Running Away To Home

Family, Personal Development

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I was about eleven years old when we got the word that my mother, older brother, and I had finally been approved to move into the government housing project. We had been on the waiting list for a long time, and by most accounts it was a big move up.

For the first time, we would have a regular bath tub, with both hot and cold running water (no more #3 washtub filled with hot water from a gas stove). There were many other high grade perks, like real tile on the first floor with concrete underneath instead of linoleum over floor boards. There was an upstairs with two bedrooms, a bathroom, and a side room off the first-floor kitchen where mother could store her ringer washing machine.

With all that relative wealth coming our way, I should have been happy, and I was until about a week before the move. That’s when I got the horrible news that dogs were not allowed in government housing projects.

I pitched a fit. It was the kind of fit that eleven-year old boys without a father are known to throw from time-to-time. I obsessed on the wretched injustice, but to no avail.

Consequently, I did the only thing a fellow in my position could do. I planned to run away from home. I explained the whole thing to my dog, and from the look on his face, he seemed to understand more about my agony than my mother.

The soil behind our little house was sand. So, without anyone the wiser, I dug a fine fort of about four feet wide, and of equal depth. I kept it secret by laying old boards over the top, then covering it with tree branches and picked weeds.

The night before the move, I slipped out the back door, and along with my dog, headed a distance of probably not more than 200 feet to my secret hideaway. I had already provisioned it with matches, candles, a jar of water, a few food items, and a little dry dog food.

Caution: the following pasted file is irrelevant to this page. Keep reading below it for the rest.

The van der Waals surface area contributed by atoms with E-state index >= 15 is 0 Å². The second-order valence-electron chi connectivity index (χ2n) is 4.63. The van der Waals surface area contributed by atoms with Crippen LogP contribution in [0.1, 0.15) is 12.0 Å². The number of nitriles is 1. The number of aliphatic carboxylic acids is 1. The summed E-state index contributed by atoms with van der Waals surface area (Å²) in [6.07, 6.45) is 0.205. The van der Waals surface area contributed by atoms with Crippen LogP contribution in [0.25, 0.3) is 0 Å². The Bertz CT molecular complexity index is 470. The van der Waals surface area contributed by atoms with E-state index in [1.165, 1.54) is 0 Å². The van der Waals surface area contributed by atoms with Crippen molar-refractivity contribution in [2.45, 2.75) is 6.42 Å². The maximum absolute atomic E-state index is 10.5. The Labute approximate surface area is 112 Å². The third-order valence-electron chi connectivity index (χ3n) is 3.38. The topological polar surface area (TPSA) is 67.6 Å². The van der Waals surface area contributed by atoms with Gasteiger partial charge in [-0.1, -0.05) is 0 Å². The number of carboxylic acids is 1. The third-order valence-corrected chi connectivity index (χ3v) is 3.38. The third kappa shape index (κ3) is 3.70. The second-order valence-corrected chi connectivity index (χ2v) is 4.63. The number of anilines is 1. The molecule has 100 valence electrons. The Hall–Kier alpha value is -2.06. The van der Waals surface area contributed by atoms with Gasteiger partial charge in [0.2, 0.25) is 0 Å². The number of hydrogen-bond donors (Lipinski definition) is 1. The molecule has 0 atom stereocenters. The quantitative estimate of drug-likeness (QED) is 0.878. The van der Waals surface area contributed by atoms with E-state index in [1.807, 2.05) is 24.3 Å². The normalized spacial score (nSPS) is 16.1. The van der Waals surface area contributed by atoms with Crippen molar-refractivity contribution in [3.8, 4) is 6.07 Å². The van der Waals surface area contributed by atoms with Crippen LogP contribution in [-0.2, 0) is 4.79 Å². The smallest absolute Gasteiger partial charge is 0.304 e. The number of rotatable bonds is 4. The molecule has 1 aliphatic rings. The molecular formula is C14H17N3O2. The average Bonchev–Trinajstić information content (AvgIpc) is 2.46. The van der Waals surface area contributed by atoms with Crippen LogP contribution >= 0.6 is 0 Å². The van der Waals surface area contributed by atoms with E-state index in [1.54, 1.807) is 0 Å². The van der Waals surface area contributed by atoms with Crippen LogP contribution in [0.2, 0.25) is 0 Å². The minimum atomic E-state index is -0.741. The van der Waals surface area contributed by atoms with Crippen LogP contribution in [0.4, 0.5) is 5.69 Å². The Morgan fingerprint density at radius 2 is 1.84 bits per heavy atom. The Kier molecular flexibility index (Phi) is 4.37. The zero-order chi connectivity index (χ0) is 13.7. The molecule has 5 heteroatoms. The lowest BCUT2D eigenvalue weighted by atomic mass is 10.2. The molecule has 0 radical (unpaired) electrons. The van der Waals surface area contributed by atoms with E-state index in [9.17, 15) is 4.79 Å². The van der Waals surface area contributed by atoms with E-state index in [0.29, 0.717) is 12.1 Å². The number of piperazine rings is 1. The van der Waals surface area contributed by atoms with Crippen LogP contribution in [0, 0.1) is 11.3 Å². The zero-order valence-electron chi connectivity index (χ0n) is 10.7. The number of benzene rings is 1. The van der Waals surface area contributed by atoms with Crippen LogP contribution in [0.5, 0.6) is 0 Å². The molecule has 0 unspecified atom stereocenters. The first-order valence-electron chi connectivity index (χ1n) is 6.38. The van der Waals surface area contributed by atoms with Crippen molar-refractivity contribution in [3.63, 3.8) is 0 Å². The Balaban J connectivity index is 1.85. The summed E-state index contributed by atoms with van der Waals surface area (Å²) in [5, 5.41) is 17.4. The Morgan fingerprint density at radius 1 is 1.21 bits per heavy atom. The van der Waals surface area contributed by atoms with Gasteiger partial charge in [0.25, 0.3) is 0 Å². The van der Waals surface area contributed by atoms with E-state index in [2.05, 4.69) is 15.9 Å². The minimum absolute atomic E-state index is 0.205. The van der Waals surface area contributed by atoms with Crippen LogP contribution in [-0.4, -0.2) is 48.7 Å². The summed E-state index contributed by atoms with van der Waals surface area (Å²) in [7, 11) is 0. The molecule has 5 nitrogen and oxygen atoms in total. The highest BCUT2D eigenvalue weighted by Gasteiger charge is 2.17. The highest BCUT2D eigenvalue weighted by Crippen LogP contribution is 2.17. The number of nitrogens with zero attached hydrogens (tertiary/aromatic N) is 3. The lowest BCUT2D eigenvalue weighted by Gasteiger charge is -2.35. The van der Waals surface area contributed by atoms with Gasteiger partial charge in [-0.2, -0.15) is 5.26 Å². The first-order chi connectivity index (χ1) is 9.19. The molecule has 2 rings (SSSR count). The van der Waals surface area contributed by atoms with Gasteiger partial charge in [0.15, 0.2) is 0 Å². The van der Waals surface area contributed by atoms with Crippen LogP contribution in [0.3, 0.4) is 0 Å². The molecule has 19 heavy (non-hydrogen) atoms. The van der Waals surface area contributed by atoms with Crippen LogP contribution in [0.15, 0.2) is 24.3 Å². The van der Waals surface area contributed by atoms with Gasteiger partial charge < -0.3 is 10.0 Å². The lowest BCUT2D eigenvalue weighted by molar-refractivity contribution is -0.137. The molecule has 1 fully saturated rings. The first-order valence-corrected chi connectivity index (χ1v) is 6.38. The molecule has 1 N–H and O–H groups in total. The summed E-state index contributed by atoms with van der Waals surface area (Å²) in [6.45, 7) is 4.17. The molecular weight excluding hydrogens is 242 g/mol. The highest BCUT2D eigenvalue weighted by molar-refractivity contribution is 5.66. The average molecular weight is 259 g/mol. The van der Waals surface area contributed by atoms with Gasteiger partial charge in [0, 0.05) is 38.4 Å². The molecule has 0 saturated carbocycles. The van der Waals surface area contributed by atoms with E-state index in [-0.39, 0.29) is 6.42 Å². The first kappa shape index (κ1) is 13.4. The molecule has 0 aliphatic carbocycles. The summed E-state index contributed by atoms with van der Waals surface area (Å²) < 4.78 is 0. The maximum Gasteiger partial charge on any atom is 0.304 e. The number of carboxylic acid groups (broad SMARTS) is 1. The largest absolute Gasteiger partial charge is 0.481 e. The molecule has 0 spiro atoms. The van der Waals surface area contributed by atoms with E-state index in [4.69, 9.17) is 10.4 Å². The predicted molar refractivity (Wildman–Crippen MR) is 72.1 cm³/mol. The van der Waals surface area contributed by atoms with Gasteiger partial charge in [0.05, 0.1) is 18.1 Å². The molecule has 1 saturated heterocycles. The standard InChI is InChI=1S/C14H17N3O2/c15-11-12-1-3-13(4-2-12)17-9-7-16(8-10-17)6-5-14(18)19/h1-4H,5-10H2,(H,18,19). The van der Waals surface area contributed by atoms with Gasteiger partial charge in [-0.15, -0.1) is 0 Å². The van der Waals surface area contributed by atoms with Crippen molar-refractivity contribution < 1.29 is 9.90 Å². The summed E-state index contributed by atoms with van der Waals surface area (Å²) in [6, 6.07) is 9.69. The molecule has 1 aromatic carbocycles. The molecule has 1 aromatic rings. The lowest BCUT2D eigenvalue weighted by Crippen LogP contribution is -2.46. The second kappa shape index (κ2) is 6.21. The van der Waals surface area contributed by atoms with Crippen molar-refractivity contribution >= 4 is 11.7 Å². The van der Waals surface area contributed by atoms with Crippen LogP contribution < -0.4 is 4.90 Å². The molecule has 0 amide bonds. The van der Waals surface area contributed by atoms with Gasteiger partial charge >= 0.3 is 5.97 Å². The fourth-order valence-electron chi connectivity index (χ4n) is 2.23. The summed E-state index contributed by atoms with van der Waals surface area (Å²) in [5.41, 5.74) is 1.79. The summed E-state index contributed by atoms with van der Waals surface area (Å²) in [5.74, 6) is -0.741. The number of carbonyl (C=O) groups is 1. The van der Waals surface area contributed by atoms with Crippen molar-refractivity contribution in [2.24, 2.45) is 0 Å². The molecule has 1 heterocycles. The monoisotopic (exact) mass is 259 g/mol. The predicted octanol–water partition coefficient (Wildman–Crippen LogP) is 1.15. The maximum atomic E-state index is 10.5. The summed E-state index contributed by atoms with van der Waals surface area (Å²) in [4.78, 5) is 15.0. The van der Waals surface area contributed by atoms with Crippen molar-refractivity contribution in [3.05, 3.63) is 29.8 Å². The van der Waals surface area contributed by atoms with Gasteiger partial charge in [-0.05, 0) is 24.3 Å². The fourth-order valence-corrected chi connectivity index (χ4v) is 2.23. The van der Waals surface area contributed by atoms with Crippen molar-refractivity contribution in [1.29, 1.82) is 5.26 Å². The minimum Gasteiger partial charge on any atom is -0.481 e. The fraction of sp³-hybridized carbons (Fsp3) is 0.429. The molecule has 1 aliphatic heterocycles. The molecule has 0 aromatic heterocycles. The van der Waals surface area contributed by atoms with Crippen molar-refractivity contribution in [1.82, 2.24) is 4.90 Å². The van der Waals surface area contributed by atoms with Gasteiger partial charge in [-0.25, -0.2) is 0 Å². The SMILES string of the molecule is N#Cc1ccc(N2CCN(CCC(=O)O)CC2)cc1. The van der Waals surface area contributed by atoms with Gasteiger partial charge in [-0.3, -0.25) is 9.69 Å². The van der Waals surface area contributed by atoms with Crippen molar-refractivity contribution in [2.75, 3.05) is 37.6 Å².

The kind-of plan was to live there for a couple of days, and after I was forgotten, to strike out for some place where a boy and his dog would be welcomed and appreciated. But the deep-down goal was to make everyone so heartbroken at my departure that they would see the folly of their ways, and let me keep my dog.

Sometime during the evening, mother discovered I was missing. I could hear her calling, and kept my hand over my dog’s muzzle to keep him from unwittingly betraying our location.

My pastor and his wife lived not far away, and soon they joined in the chorus of calling. With rising hope, I smirked with satisfaction, thinking how worried they must be. Later law enforcement arrived. My brother gave them the location of my regular forts located on the banks of a canal and creek not too far away. I could hear adults talking, cars coming and going, but I remained resolute.

It must have been sometime during the early morning hours that the other noises of the night, noises not connected with the search for a missing boy, and the inevitable longing to be back in my own bed cast a rather worrisome pall over my mind.

My dog grew restless, and the effects of hiding in a damp sand pit for the better part of the night were beginning to weaken my resolve. I poked my head out. As I looked toward our house, the light from the back porch sent out an oddly welcoming glow.

Eventually, it was my dog who drove me out of the sand pit, and racing toward home. He was an all black and rather small mix of dubious Beagle and Labrador ancestry. His name was Spooky, and Spooky wanted to go home, lie down on his rug, and go to sleep. He could not know that our fate had been sealed.

A few days later, we move “up” to the housing project. I never saw Spooky again. For months after, I would call out his name to just about every little black dog I saw. I often walked back to our old house hoping vainly to see him lying at his watch spot next to the back door.

They say time heals all wounds. It does not heal all wounds, but it heals many, and eventually I stopped thinking about Spooky. On some occasions, I would recall how much fun we had together, and how much I had loved him, but the hurt was gone.